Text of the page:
Models pp 154-174 | Cite as

From Praxis to Logos: Genetic Epistemology and Physics

[1971]
  • Marx W. Wartofsky
Part of the Boston Studies in the Philosophy of Science book series (BSPS, volume 48)

Abstract

Let me begin with a claim: Genetic epistemology is exactly what it claims to be. It is not developmental psychology. Genetic epistemology is a theory (or the domain of theories) about the growth of knowledge. Its theoretical claim is that developmental psychology is relevant to the study of the growth of knowledge, and in this respect, it is a radical theory. It is a standard view in the history and philosophy of science that the psychology of concept formation, or of theory formation, in the sciences is to be sharply distinguished from the epistemological analysis of theory and theory change; that, whereas the psychological study of the genesis of concepts and theories may give us insight into the mind or the behavior of scientists, it is ultimately irrelevant to the objective question of the epistemological status of such concepts and theories as knowledge or truth claims about the physical world. At one time, the distinction was sharply made between ‘contexts of discovery’ and ‘contexts of justification,’ and epistemology proper was seen to be concerned only with the latter.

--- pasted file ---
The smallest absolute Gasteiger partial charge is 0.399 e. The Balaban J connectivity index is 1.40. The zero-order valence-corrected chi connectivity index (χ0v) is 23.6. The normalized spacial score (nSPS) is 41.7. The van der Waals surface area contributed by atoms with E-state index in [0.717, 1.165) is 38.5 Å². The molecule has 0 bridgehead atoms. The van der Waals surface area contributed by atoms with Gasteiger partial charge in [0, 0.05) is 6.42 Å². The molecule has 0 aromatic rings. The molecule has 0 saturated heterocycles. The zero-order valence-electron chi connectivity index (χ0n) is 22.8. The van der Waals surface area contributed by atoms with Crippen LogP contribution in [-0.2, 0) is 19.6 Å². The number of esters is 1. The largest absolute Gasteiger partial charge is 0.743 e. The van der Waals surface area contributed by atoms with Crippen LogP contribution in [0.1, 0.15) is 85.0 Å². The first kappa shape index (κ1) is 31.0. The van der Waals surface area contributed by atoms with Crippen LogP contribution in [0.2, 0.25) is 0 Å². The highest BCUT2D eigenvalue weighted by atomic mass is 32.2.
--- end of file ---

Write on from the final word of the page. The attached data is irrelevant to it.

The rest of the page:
Keywords

Dioxide Assimilation Clarification Metaphor Fetishism 

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Copyright information

© D. Reidel Publishing Company, Dordrecht, Holland 1979

Authors and Affiliations

  • Marx W. Wartofsky

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